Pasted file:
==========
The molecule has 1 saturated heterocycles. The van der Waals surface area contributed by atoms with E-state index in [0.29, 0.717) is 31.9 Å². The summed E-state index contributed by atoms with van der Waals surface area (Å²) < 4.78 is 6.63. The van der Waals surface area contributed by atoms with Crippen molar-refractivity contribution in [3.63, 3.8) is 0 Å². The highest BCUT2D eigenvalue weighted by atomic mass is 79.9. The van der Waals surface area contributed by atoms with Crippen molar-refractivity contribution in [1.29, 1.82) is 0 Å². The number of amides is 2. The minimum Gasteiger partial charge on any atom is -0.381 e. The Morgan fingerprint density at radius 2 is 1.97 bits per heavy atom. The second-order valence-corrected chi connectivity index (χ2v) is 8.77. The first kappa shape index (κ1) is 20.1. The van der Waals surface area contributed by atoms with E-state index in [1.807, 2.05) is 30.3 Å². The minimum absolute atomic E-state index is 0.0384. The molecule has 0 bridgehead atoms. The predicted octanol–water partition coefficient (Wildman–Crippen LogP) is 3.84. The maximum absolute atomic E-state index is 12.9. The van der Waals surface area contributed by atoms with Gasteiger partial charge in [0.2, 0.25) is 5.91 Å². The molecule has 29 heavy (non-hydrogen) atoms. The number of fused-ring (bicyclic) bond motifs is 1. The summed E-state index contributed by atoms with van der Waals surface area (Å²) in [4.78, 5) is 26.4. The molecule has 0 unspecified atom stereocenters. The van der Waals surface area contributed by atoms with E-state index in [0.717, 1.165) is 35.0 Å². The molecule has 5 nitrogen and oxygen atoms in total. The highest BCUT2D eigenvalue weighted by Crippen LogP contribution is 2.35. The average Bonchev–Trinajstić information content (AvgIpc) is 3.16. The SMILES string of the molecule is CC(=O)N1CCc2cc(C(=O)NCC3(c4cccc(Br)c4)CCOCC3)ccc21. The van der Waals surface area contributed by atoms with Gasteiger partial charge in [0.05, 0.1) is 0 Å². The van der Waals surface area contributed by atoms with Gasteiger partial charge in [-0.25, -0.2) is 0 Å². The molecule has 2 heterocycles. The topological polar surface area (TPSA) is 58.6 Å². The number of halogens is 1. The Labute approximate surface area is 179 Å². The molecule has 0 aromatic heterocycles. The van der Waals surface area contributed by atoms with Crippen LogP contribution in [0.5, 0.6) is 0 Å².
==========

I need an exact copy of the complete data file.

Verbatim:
The molecule has 1 saturated heterocycles. The van der Waals surface area contributed by atoms with E-state index in [0.29, 0.717) is 31.9 Å². The summed E-state index contributed by atoms with van der Waals surface area (Å²) < 4.78 is 6.63. The van der Waals surface area contributed by atoms with Crippen molar-refractivity contribution in [3.63, 3.8) is 0 Å². The highest BCUT2D eigenvalue weighted by atomic mass is 79.9. The van der Waals surface area contributed by atoms with Crippen molar-refractivity contribution in [1.29, 1.82) is 0 Å². The number of amides is 2. The minimum Gasteiger partial charge on any atom is -0.381 e. The Morgan fingerprint density at radius 2 is 1.97 bits per heavy atom. The second-order valence-corrected chi connectivity index (χ2v) is 8.77. The first kappa shape index (κ1) is 20.1. The van der Waals surface area contributed by atoms with E-state index in [1.807, 2.05) is 30.3 Å². The minimum absolute atomic E-state index is 0.0384. The molecule has 0 bridgehead atoms. The predicted octanol–water partition coefficient (Wildman–Crippen LogP) is 3.84. The maximum absolute atomic E-state index is 12.9. The van der Waals surface area contributed by atoms with Gasteiger partial charge in [0.2, 0.25) is 5.91 Å². The molecule has 29 heavy (non-hydrogen) atoms. The number of fused-ring (bicyclic) bond motifs is 1. The summed E-state index contributed by atoms with van der Waals surface area (Å²) in [4.78, 5) is 26.4. The molecule has 0 unspecified atom stereocenters. The van der Waals surface area contributed by atoms with E-state index in [0.717, 1.165) is 35.0 Å². The molecule has 5 nitrogen and oxygen atoms in total. The highest BCUT2D eigenvalue weighted by Crippen LogP contribution is 2.35. The average Bonchev–Trinajstić information content (AvgIpc) is 3.16. The SMILES string of the molecule is CC(=O)N1CCc2cc(C(=O)NCC3(c4cccc(Br)c4)CCOCC3)ccc21. The van der Waals surface area contributed by atoms with Gasteiger partial charge in [0.05, 0.1) is 0 Å². The van der Waals surface area contributed by atoms with Gasteiger partial charge in [-0.25, -0.2) is 0 Å². The molecule has 2 heterocycles. The topological polar surface area (TPSA) is 58.6 Å². The number of halogens is 1. The Labute approximate surface area is 179 Å². The molecule has 0 aromatic heterocycles. The van der Waals surface area contributed by atoms with Crippen LogP contribution in [0.5, 0.6) is 0 Å².